“They might still rely on their parent’s income, but it just means that they really feel that loss of independence,” she says.
“They’re not going to be eligible to get anything.”
Year 12 student Emma Bertozzi says mental health has become a big talking point among people her age.
“There’s some anxiety about what’s going to happen with this COVID-19 stuff – is it going to be resolved, is there going to be problems in the future?,” she says.
“You also don’t have that separate world of school and home and so it’s all kind of just mixed together.”
Second-year university student Ryan von Einem says he feels “a little anxious” about returning to his part-time supermarket job after taking leave following an injury.
“I’ve heard stories about people’s attitudes – customers – (which are) good and bad,” he says.
“I feel kind of bad that I just happened to be not able to work in at the time of the crisis, and everyone’s going through a lot of stuff.
“The team’s going through a lot of stuff. I almost feel kind of guilty.”
Connecting with friends, extended family and support services are important coping mechanisms for all of us, but Bainbridge says those relationships are particularly important for young people.
“They’re reporting a marked increase in feelings of isolation and anxiety as a result of the restrictions,” she says.
“It’s important for people to understand that home isn’t a safe place for all young people and we’re deeply concerned we’ll see an increase in family conflict and violence, and homophobia and transphobia against young people who have limited or no options for spending time away from home.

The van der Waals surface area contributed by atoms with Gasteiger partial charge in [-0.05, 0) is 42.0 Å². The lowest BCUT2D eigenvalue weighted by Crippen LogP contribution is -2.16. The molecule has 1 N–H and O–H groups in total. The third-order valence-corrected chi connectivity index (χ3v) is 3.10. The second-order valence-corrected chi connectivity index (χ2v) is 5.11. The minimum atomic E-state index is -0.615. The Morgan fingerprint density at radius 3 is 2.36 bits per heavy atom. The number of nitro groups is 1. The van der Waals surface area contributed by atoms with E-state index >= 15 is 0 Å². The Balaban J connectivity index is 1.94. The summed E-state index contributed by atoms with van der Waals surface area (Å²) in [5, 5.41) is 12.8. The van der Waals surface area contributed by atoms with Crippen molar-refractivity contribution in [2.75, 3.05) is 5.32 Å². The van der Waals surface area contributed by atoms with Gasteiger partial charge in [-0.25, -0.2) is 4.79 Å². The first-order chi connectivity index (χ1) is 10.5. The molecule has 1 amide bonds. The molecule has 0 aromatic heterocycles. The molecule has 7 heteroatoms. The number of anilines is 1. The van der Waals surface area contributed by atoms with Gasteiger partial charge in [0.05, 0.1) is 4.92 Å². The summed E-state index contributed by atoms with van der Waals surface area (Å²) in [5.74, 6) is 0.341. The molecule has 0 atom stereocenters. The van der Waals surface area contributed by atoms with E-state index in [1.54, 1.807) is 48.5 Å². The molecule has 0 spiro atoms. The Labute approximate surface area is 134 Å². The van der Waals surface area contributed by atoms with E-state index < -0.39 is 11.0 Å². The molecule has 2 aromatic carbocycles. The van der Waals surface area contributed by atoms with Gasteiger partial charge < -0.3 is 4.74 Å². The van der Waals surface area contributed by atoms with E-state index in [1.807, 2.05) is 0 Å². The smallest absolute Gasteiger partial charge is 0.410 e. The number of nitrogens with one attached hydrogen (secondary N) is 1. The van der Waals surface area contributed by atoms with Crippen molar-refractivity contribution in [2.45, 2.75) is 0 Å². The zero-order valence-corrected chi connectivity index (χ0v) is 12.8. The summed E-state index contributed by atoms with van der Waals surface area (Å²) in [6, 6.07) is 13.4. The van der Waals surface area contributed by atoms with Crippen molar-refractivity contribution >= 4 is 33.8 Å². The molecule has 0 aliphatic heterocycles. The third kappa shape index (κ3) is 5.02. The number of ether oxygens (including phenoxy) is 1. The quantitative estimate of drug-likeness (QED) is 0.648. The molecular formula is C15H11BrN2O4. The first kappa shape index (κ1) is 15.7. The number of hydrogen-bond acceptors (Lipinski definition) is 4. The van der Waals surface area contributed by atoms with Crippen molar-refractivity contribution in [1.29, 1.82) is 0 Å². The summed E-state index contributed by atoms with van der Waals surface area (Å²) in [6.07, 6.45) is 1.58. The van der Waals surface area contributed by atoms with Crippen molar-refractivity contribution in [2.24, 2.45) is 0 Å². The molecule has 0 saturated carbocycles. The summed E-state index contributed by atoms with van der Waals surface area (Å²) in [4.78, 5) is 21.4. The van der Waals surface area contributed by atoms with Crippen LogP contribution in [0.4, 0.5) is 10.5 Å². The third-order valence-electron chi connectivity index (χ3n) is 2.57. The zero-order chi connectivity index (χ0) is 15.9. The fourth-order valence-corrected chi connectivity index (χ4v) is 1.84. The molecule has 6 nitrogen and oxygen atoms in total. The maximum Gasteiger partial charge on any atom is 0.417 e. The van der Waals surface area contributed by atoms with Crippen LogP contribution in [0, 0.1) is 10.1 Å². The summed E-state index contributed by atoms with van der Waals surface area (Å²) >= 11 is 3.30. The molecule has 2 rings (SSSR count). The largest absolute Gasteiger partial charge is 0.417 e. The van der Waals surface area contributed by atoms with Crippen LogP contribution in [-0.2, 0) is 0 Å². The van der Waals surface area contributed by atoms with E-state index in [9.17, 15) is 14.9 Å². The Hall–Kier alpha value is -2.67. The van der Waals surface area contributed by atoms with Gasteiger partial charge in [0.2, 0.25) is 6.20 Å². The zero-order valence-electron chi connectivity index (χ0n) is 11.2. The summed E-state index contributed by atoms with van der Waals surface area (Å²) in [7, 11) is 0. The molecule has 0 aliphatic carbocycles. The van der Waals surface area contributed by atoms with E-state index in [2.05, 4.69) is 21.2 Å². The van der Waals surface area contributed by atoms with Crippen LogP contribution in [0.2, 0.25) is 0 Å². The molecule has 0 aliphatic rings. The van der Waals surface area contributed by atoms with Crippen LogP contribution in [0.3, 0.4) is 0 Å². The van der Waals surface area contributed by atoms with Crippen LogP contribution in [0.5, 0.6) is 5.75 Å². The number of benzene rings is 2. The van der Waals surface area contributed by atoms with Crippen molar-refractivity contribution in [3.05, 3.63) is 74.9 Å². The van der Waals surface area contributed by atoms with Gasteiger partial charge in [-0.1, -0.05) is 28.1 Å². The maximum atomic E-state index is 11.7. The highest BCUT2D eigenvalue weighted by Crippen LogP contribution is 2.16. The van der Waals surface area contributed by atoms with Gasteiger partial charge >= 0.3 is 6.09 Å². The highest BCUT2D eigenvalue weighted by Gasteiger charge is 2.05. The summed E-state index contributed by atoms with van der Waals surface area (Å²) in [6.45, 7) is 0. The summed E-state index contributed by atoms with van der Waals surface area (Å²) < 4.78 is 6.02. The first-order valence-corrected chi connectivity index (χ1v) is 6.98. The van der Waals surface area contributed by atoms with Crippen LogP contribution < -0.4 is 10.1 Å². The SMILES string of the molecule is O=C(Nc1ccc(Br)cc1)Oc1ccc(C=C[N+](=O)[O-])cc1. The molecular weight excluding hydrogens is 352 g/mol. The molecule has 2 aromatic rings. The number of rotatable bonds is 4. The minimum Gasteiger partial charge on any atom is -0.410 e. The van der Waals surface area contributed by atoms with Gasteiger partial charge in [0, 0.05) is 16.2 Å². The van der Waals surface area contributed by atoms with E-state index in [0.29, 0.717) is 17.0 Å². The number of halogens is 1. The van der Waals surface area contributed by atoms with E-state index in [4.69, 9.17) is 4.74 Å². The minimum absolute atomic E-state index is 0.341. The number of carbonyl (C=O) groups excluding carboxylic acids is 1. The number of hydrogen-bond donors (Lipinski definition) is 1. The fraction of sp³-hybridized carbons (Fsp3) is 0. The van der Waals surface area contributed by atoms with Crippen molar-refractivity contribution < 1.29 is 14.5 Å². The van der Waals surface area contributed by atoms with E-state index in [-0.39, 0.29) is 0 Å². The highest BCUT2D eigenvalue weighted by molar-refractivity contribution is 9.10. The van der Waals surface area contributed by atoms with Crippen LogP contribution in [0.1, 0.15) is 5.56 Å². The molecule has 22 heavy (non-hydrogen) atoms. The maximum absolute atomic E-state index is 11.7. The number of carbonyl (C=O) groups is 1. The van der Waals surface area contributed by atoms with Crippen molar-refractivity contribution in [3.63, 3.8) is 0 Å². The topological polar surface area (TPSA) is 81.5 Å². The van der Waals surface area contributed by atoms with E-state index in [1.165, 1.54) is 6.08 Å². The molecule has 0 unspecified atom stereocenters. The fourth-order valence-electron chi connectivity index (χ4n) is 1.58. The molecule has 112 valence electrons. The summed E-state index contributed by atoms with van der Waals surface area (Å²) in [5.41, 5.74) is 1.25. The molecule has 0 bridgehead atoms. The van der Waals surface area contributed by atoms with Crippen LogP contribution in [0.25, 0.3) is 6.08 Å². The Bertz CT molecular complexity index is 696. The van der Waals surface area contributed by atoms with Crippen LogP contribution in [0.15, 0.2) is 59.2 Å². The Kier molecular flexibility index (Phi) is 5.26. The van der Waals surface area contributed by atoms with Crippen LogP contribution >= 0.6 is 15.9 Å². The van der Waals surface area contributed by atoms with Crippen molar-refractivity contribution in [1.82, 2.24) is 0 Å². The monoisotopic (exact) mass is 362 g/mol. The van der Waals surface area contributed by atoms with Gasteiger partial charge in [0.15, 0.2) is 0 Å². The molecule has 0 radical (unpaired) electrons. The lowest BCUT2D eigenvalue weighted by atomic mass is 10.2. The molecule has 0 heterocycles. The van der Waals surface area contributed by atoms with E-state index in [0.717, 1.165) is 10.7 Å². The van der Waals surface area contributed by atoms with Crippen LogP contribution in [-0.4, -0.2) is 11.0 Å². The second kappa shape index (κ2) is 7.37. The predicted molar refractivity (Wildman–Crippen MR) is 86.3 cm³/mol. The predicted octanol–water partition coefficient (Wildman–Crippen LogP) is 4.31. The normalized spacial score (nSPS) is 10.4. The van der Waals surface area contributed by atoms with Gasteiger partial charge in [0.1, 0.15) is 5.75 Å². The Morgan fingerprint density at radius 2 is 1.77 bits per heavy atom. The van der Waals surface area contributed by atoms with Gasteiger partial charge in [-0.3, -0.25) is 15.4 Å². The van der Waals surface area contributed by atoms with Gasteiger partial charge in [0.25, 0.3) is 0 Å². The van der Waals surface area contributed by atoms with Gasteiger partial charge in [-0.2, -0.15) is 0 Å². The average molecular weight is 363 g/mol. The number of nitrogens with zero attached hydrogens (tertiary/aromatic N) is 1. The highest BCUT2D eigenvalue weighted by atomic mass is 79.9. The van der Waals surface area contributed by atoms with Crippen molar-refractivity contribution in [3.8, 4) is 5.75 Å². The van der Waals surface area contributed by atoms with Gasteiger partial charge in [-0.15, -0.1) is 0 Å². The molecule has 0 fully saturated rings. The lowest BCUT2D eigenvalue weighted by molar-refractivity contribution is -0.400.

“Young people are also experiencing increased stress and anxiety about job losses and they’re worried about how they or their family will pay rent and utilities, and buy food, medications, and other necessities.”
It comes as mental health counselling service Lifeline experienced unprecedented demand in March, receiving 24,000 calls a week at the height of the crisis.
South Australian Council of Social Service CEO Ross Womersley says there is an assumption that young people are more able to adapt to and recover from crisis than older generations, but “the reality is the opposite”.
“Young people are experiencing as much, if not even more, dislocation sometimes than some of the rest of us and so it is important that we pay attention to their needs, their interests and indeed the support that they require in order to get through this process,” he says.
Source : Indaily